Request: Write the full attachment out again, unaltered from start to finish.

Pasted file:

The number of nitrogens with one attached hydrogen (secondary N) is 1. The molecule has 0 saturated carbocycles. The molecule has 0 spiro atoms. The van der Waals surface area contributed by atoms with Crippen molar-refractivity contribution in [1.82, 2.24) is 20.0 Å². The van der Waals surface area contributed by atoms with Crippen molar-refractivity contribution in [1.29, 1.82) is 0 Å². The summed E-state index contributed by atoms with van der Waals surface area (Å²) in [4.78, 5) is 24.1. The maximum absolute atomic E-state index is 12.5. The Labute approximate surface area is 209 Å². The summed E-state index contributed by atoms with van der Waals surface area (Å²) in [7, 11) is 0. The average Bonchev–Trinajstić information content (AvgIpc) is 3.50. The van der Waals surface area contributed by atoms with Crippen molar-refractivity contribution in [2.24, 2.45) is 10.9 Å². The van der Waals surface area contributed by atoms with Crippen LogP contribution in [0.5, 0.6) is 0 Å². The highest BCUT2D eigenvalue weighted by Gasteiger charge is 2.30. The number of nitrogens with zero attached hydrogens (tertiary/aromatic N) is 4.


The number of nitrogens with one attached hydrogen (secondary N) is 1. The molecule has 0 saturated carbocycles. The molecule has 0 spiro atoms. The van der Waals surface area contributed by atoms with Crippen molar-refractivity contribution in [1.82, 2.24) is 20.0 Å². The van der Waals surface area contributed by atoms with Crippen molar-refractivity contribution in [1.29, 1.82) is 0 Å². The summed E-state index contributed by atoms with van der Waals surface area (Å²) in [4.78, 5) is 24.1. The maximum absolute atomic E-state index is 12.5. The Labute approximate surface area is 209 Å². The summed E-state index contributed by atoms with van der Waals surface area (Å²) in [7, 11) is 0. The average Bonchev–Trinajstić information content (AvgIpc) is 3.50. The van der Waals surface area contributed by atoms with Crippen molar-refractivity contribution in [2.24, 2.45) is 10.9 Å². The van der Waals surface area contributed by atoms with Crippen LogP contribution in [0.5, 0.6) is 0 Å². The highest BCUT2D eigenvalue weighted by Gasteiger charge is 2.30. The number of nitrogens with zero attached hydrogens (tertiary/aromatic N) is 4.